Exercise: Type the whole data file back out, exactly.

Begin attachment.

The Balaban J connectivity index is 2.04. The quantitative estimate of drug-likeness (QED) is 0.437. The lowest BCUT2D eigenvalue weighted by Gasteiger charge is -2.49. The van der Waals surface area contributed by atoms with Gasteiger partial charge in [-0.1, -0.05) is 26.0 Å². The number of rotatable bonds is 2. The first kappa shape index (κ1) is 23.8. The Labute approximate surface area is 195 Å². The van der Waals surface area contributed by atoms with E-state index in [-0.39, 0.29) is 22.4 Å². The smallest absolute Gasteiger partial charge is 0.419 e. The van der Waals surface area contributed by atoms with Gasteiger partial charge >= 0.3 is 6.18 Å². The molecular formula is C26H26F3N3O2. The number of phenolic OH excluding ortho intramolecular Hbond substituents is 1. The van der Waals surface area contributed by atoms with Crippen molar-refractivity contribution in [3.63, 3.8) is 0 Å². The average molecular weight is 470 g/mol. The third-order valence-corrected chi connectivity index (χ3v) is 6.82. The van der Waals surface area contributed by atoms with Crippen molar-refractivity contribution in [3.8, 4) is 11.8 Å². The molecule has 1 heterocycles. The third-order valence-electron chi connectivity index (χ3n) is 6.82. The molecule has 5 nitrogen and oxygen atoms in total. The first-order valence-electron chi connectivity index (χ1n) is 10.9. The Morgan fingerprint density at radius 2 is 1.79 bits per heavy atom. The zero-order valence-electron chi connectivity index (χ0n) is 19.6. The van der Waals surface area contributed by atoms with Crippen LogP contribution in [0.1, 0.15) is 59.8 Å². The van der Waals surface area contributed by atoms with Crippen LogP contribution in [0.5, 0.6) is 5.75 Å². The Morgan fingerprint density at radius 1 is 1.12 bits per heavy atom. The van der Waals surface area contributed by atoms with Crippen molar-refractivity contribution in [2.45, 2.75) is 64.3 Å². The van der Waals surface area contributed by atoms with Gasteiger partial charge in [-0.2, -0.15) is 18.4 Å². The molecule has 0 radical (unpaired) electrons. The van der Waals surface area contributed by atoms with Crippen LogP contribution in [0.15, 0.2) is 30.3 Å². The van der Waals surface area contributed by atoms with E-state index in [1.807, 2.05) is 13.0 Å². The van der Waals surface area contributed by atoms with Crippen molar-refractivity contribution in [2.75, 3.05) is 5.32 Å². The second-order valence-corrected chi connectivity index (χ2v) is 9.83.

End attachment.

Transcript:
The Balaban J connectivity index is 2.04. The quantitative estimate of drug-likeness (QED) is 0.437. The lowest BCUT2D eigenvalue weighted by Gasteiger charge is -2.49. The van der Waals surface area contributed by atoms with Gasteiger partial charge in [-0.1, -0.05) is 26.0 Å². The number of rotatable bonds is 2. The first kappa shape index (κ1) is 23.8. The Labute approximate surface area is 195 Å². The van der Waals surface area contributed by atoms with E-state index in [-0.39, 0.29) is 22.4 Å². The smallest absolute Gasteiger partial charge is 0.419 e. The van der Waals surface area contributed by atoms with Gasteiger partial charge >= 0.3 is 6.18 Å². The molecular formula is C26H26F3N3O2. The number of phenolic OH excluding ortho intramolecular Hbond substituents is 1. The van der Waals surface area contributed by atoms with Crippen molar-refractivity contribution in [3.63, 3.8) is 0 Å². The average molecular weight is 470 g/mol. The third-order valence-corrected chi connectivity index (χ3v) is 6.82. The van der Waals surface area contributed by atoms with Crippen molar-refractivity contribution in [3.8, 4) is 11.8 Å². The molecule has 1 heterocycles. The third-order valence-electron chi connectivity index (χ3n) is 6.82. The molecule has 5 nitrogen and oxygen atoms in total. The first-order valence-electron chi connectivity index (χ1n) is 10.9. The Morgan fingerprint density at radius 2 is 1.79 bits per heavy atom. The zero-order valence-electron chi connectivity index (χ0n) is 19.6. The van der Waals surface area contributed by atoms with Crippen LogP contribution in [0.1, 0.15) is 59.8 Å². The van der Waals surface area contributed by atoms with Crippen LogP contribution in [0.5, 0.6) is 5.75 Å². The Morgan fingerprint density at radius 1 is 1.12 bits per heavy atom. The van der Waals surface area contributed by atoms with Crippen molar-refractivity contribution in [2.45, 2.75) is 64.3 Å². The van der Waals surface area contributed by atoms with Gasteiger partial charge in [-0.2, -0.15) is 18.4 Å². The molecule has 0 radical (unpaired) electrons. The van der Waals surface area contributed by atoms with Crippen LogP contribution in [0.15, 0.2) is 30.3 Å². The van der Waals surface area contributed by atoms with E-state index in [1.807, 2.05) is 13.0 Å². The van der Waals surface area contributed by atoms with Crippen molar-refractivity contribution in [2.75, 3.05) is 5.32 Å². The second-order valence-corrected chi connectivity index (χ2v) is 9.83.